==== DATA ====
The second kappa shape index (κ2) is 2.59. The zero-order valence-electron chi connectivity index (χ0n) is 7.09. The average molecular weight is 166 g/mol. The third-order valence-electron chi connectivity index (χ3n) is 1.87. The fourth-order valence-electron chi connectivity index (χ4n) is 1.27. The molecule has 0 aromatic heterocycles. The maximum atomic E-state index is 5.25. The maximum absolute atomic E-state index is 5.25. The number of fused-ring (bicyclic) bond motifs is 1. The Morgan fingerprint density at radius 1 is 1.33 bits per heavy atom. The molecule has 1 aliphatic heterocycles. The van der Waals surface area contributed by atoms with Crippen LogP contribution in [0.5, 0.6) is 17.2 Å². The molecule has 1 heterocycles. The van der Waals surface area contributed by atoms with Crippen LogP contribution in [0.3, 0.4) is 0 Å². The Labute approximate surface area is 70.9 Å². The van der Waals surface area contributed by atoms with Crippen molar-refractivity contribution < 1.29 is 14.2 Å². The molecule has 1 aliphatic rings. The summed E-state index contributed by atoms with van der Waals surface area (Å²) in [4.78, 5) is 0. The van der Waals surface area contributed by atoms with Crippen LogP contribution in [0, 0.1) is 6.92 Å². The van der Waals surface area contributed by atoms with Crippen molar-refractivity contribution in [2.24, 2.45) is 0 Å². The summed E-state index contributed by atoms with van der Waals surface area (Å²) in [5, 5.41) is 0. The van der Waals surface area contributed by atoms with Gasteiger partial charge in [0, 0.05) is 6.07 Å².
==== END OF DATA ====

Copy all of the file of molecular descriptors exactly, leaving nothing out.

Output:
The second kappa shape index (κ2) is 2.59. The zero-order valence-electron chi connectivity index (χ0n) is 7.09. The average molecular weight is 166 g/mol. The third-order valence-electron chi connectivity index (χ3n) is 1.87. The fourth-order valence-electron chi connectivity index (χ4n) is 1.27. The molecule has 0 aromatic heterocycles. The maximum atomic E-state index is 5.25. The maximum absolute atomic E-state index is 5.25. The number of fused-ring (bicyclic) bond motifs is 1. The Morgan fingerprint density at radius 1 is 1.33 bits per heavy atom. The molecule has 1 aliphatic heterocycles. The van der Waals surface area contributed by atoms with Crippen LogP contribution in [0.5, 0.6) is 17.2 Å². The molecule has 1 heterocycles. The van der Waals surface area contributed by atoms with Crippen LogP contribution in [0.3, 0.4) is 0 Å². The Labute approximate surface area is 70.9 Å². The van der Waals surface area contributed by atoms with Crippen molar-refractivity contribution < 1.29 is 14.2 Å². The molecule has 1 aliphatic rings. The summed E-state index contributed by atoms with van der Waals surface area (Å²) in [4.78, 5) is 0. The van der Waals surface area contributed by atoms with Crippen LogP contribution in [0, 0.1) is 6.92 Å². The van der Waals surface area contributed by atoms with Crippen molar-refractivity contribution in [2.24, 2.45) is 0 Å². The summed E-state index contributed by atoms with van der Waals surface area (Å²) in [5, 5.41) is 0. The van der Waals surface area contributed by atoms with Gasteiger partial charge in [0, 0.05) is 6.07 Å².